Tai Solarin

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Tai Solarin
Born Augustus Taiwo Solarin
(1922-08-20)20 August 1922
Ikenne-Remo, Ogun State, Nigeria
Died 27 June 1994(1994-06-27) (aged 71)
Nationality Nigerian
Occupation Educator, social activist, author (journalist) first african pilot[1]
Thai Solarin, director of the Mayflower school, with a guest from Israel. Ikene, Nigeria, 1962.

Augustus Taiwo "Tai" Solarin (20 August 1922 – 27 June 1994) was a Nigerian educator and author. He established the famous Mayflower School, Ikenne, Ogun State in 1956. In 1952, Solarin became the principal of Molusi College, Ijebu Igbo, a post he held till 1956 when he became the proprietor and principal of Mayflower School.

Early life[edit]

Solarin's exact birth date is unknown, but it is assumed that he was born in 1922 in Ikenne, Ogun State, in Western Nigeria. He attended Wesley College in Ibadan. He served with the Royal Air Force in the Second World War, and remained in Britain, studying at University of Manchester, and then at the University of London. Tai Sholarin married English-born Sheila Mary Tuer in 1951.[2]

Mayflower[edit]

The Mayflower campus, which he established, is made up of hundreds of hectares of land, based in Tai Solarin's birth Place, Ikenne, Ogun State. Approximately 8,000 students are in attendance .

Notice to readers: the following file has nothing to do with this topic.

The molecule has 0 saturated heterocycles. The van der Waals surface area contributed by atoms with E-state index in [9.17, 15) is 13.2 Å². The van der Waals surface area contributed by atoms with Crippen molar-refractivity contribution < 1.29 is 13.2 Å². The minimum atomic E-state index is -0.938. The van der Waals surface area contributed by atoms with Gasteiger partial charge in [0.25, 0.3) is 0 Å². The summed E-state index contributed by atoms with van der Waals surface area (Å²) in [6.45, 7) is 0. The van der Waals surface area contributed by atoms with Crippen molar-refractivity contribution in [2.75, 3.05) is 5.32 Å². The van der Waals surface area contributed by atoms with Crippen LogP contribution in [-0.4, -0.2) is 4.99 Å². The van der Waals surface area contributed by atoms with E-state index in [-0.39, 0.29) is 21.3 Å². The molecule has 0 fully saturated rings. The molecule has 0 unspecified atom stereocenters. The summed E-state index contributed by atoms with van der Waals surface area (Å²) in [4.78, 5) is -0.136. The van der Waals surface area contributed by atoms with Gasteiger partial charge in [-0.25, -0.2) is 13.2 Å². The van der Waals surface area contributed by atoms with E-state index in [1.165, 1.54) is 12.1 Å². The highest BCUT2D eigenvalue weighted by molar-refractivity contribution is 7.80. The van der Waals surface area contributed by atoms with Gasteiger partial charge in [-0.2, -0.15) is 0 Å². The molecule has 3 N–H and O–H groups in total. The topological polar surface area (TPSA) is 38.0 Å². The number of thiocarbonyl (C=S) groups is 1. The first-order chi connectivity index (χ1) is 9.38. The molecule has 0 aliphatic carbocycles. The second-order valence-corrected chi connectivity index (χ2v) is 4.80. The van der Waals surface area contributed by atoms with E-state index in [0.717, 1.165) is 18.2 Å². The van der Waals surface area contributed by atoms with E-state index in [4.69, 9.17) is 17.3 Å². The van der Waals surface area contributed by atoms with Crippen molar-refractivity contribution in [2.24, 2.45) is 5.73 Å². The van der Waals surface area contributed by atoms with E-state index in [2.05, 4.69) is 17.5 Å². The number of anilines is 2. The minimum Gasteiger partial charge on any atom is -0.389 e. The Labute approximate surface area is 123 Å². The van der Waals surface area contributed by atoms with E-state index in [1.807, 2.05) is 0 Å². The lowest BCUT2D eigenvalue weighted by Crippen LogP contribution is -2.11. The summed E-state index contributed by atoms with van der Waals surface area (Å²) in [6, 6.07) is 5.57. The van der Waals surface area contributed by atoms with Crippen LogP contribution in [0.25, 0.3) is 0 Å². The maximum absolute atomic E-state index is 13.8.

The campus includes classrooms, administration buildings, small houses for many of the teachers, dormitory accommodations for about 2,000 boarders, and a farm. The school is noted for very high academic achievement.

Post independence critics[edit]

Tai Solarin is one of the post-Independence civil rights critics and activists in his native Nigeria; some others were Fela Anikulapo-Kuti (musician) Beko Ransome-Kuti, Wole Soyinka (Nobel Laureate), Ayodele Awojobi, Dele Giwa, Gani Fawehinmi (lawyer), and Ken Saro-Wiwa. For the majority of the first forty years after independence, Nigeria had no effective opposition to the mostly military government of the day. These activists acted as an effective opposition to the ruling government. In 1975, when the General Gowon Regime delayed returning power to a civilian regime, Tai published his "The Beginning of the End" statement, which he then physically distributed on the roadside. He was subsequently imprisoned for this act. Throughout his lifetime Tai fought running battles with various governments in a bid to improve the lot of Nigerians.